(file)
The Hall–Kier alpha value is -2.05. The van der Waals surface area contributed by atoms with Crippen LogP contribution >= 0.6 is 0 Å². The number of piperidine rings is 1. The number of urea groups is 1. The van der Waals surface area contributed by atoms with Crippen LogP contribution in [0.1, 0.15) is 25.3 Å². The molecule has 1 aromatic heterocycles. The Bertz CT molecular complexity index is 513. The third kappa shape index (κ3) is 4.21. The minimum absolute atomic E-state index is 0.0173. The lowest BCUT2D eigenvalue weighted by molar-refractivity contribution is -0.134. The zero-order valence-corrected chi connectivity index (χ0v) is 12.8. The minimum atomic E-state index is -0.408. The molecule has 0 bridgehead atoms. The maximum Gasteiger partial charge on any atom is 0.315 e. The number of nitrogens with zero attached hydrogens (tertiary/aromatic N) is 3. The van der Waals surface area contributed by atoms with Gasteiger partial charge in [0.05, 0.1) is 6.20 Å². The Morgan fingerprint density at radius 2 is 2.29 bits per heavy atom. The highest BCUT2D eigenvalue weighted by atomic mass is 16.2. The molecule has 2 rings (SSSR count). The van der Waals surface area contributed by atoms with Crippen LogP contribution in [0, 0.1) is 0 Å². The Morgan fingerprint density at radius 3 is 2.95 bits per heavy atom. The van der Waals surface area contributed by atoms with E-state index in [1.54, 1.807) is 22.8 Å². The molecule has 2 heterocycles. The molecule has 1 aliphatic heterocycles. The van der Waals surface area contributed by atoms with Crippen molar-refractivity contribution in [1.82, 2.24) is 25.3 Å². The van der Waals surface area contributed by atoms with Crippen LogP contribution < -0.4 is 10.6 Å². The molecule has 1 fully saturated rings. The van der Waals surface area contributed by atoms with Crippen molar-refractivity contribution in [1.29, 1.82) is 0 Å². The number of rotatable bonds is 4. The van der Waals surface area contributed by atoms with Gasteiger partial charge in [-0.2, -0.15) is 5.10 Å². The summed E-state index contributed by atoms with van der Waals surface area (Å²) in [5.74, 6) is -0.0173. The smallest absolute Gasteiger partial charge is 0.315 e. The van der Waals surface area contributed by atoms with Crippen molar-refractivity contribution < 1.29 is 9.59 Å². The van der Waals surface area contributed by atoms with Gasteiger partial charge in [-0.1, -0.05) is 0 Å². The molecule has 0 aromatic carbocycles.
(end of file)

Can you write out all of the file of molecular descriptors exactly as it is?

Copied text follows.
The Hall–Kier alpha value is -2.05. The van der Waals surface area contributed by atoms with Crippen LogP contribution >= 0.6 is 0 Å². The number of piperidine rings is 1. The number of urea groups is 1. The van der Waals surface area contributed by atoms with Crippen LogP contribution in [0.1, 0.15) is 25.3 Å². The molecule has 1 aromatic heterocycles. The Bertz CT molecular complexity index is 513. The third kappa shape index (κ3) is 4.21. The minimum absolute atomic E-state index is 0.0173. The lowest BCUT2D eigenvalue weighted by molar-refractivity contribution is -0.134. The zero-order valence-corrected chi connectivity index (χ0v) is 12.8. The minimum atomic E-state index is -0.408. The molecule has 0 bridgehead atoms. The maximum Gasteiger partial charge on any atom is 0.315 e. The number of nitrogens with zero attached hydrogens (tertiary/aromatic N) is 3. The van der Waals surface area contributed by atoms with Gasteiger partial charge in [0.05, 0.1) is 6.20 Å². The Morgan fingerprint density at radius 2 is 2.29 bits per heavy atom. The highest BCUT2D eigenvalue weighted by atomic mass is 16.2. The molecule has 2 rings (SSSR count). The van der Waals surface area contributed by atoms with Crippen LogP contribution in [0, 0.1) is 0 Å². The Morgan fingerprint density at radius 3 is 2.95 bits per heavy atom. The van der Waals surface area contributed by atoms with E-state index in [1.54, 1.807) is 22.8 Å². The molecule has 2 heterocycles. The molecule has 1 aliphatic heterocycles. The van der Waals surface area contributed by atoms with Crippen molar-refractivity contribution in [1.82, 2.24) is 25.3 Å². The van der Waals surface area contributed by atoms with Crippen LogP contribution < -0.4 is 10.6 Å². The molecule has 1 fully saturated rings. The van der Waals surface area contributed by atoms with Crippen molar-refractivity contribution in [1.29, 1.82) is 0 Å². The number of rotatable bonds is 4. The van der Waals surface area contributed by atoms with Gasteiger partial charge in [-0.2, -0.15) is 5.10 Å². The summed E-state index contributed by atoms with van der Waals surface area (Å²) in [5.74, 6) is -0.0173. The smallest absolute Gasteiger partial charge is 0.315 e. The van der Waals surface area contributed by atoms with Crippen molar-refractivity contribution < 1.29 is 9.59 Å². The van der Waals surface area contributed by atoms with Gasteiger partial charge in [-0.1, -0.05) is 0 Å². The molecule has 0 aromatic carbocycles.